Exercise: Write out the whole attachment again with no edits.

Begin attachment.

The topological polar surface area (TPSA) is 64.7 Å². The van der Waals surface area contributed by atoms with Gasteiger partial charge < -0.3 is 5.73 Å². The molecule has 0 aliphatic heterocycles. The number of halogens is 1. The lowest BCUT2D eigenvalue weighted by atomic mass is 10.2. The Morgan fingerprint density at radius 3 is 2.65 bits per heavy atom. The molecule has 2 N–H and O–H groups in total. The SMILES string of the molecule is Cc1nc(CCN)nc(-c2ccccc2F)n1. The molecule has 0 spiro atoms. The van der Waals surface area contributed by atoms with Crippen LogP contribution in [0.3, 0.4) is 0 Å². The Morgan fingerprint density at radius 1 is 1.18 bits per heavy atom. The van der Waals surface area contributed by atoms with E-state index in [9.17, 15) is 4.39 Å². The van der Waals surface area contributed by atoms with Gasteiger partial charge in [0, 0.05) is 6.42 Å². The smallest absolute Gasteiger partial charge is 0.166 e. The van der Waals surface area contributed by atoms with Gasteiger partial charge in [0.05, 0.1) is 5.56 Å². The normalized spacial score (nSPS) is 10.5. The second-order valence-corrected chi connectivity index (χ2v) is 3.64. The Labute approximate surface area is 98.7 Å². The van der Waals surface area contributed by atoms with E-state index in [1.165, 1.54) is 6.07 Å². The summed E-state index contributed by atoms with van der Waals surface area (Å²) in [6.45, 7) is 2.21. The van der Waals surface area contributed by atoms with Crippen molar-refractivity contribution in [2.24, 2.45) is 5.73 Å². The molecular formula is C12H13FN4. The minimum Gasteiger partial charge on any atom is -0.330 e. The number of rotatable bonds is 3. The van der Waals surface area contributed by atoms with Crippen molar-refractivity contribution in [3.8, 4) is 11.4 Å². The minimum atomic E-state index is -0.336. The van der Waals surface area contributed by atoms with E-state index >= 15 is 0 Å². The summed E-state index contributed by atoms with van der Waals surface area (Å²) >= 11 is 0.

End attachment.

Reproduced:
The topological polar surface area (TPSA) is 64.7 Å². The van der Waals surface area contributed by atoms with Gasteiger partial charge < -0.3 is 5.73 Å². The molecule has 0 aliphatic heterocycles. The number of halogens is 1. The lowest BCUT2D eigenvalue weighted by atomic mass is 10.2. The Morgan fingerprint density at radius 3 is 2.65 bits per heavy atom. The molecule has 2 N–H and O–H groups in total. The SMILES string of the molecule is Cc1nc(CCN)nc(-c2ccccc2F)n1. The molecule has 0 spiro atoms. The van der Waals surface area contributed by atoms with Crippen LogP contribution in [0.3, 0.4) is 0 Å². The Morgan fingerprint density at radius 1 is 1.18 bits per heavy atom. The van der Waals surface area contributed by atoms with E-state index in [9.17, 15) is 4.39 Å². The van der Waals surface area contributed by atoms with Gasteiger partial charge in [0, 0.05) is 6.42 Å². The smallest absolute Gasteiger partial charge is 0.166 e. The van der Waals surface area contributed by atoms with Gasteiger partial charge in [0.05, 0.1) is 5.56 Å². The normalized spacial score (nSPS) is 10.5. The second-order valence-corrected chi connectivity index (χ2v) is 3.64. The Labute approximate surface area is 98.7 Å². The van der Waals surface area contributed by atoms with E-state index in [1.165, 1.54) is 6.07 Å². The summed E-state index contributed by atoms with van der Waals surface area (Å²) in [6.45, 7) is 2.21. The van der Waals surface area contributed by atoms with Crippen molar-refractivity contribution in [2.24, 2.45) is 5.73 Å². The molecular formula is C12H13FN4. The minimum Gasteiger partial charge on any atom is -0.330 e. The number of rotatable bonds is 3. The van der Waals surface area contributed by atoms with Crippen molar-refractivity contribution in [3.8, 4) is 11.4 Å². The minimum atomic E-state index is -0.336. The van der Waals surface area contributed by atoms with E-state index >= 15 is 0 Å². The summed E-state index contributed by atoms with van der Waals surface area (Å²) >= 11 is 0.